In celebration during Presidents’
Week of the anniversary of the birth of George Washington on February 22, 1732,
and in recognition during Black History Month of the role played by
African-Americans in the Revolutionary War, Elizabeth Kahn Kaplan, noted
historian, writer, lecturer, and educator, will present Washington Crossing
the Delaware: The Story Behind the Painting, at the Hillside Public
Library, 155 Lakeville Road, New Hyde Park, on Thursday, February 21st
at 1 PM. (registration opens Feb. 4, by phone at (516) 355-7850, x301 or email firstname.lastname@example.org.) An analysis of Emanuel Leutze’s monumental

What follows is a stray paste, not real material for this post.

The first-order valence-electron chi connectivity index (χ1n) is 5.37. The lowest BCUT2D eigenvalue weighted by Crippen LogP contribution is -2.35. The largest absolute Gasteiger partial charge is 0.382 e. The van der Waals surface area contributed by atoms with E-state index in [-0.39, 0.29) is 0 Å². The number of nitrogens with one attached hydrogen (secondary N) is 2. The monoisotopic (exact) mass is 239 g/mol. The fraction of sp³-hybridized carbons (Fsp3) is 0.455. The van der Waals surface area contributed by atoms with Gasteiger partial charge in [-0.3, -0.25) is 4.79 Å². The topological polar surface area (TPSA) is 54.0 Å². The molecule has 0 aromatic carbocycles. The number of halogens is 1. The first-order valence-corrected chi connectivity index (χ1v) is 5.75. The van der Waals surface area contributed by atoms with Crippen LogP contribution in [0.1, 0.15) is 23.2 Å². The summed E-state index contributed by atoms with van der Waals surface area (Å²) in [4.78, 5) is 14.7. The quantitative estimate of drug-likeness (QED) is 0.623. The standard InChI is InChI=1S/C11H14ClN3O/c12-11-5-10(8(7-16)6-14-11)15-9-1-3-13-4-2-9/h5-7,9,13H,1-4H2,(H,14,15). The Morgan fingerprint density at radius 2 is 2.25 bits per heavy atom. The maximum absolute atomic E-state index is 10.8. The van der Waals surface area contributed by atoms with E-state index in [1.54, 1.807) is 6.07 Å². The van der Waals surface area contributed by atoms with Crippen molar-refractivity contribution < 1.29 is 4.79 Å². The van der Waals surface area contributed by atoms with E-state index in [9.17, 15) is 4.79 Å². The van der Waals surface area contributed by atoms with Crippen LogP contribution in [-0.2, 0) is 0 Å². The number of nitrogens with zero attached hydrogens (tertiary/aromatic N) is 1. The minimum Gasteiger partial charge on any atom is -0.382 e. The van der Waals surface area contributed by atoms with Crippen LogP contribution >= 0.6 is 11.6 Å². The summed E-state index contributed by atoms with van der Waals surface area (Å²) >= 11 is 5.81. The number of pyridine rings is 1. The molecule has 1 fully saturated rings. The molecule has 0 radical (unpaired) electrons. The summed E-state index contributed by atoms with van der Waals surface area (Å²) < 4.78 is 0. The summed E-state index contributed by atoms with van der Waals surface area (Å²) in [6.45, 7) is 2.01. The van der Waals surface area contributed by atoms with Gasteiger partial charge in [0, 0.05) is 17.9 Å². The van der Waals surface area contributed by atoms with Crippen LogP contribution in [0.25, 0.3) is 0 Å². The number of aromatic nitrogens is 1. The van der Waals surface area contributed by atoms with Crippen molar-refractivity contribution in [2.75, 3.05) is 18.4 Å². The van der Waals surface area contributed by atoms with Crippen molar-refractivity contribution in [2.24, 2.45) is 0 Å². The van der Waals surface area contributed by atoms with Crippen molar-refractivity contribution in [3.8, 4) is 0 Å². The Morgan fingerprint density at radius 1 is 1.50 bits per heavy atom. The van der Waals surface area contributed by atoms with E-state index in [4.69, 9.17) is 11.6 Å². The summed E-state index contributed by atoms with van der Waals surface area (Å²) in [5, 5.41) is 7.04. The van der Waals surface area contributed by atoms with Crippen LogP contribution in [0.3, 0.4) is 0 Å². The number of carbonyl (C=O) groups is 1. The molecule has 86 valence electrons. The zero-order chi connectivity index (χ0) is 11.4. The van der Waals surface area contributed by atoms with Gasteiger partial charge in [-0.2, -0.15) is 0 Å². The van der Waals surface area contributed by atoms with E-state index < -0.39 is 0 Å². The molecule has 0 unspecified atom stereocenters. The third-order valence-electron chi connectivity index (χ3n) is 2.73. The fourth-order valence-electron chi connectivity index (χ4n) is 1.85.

1851 work will provide the stepping-off point for discussion of the historical
context of the painting: Early in the morning of December 26, 1776, Washington, the
Continental Army’s Commander-in-Chief, and his men successfully pulled off his
daring military stratagem at the Battle of Trenton. That triumph rallied Washington’s men,
Congress, and the colonists to continue the war to victory. Also discussed will
be the artist’s motivation to create this icon of American history just prior
to the Civil War, when our hard-won nationhood was in danger. Possible reasons for Leutze’s placement of a
black soldier next to Washington
in the boat will be raised.
A product of the school of
romantic history painting, the work and its “errors” will be seen as the means
by which the artist created an American classic of great emotional impact.
This program is sponsored by the New
York Council for the Humanities.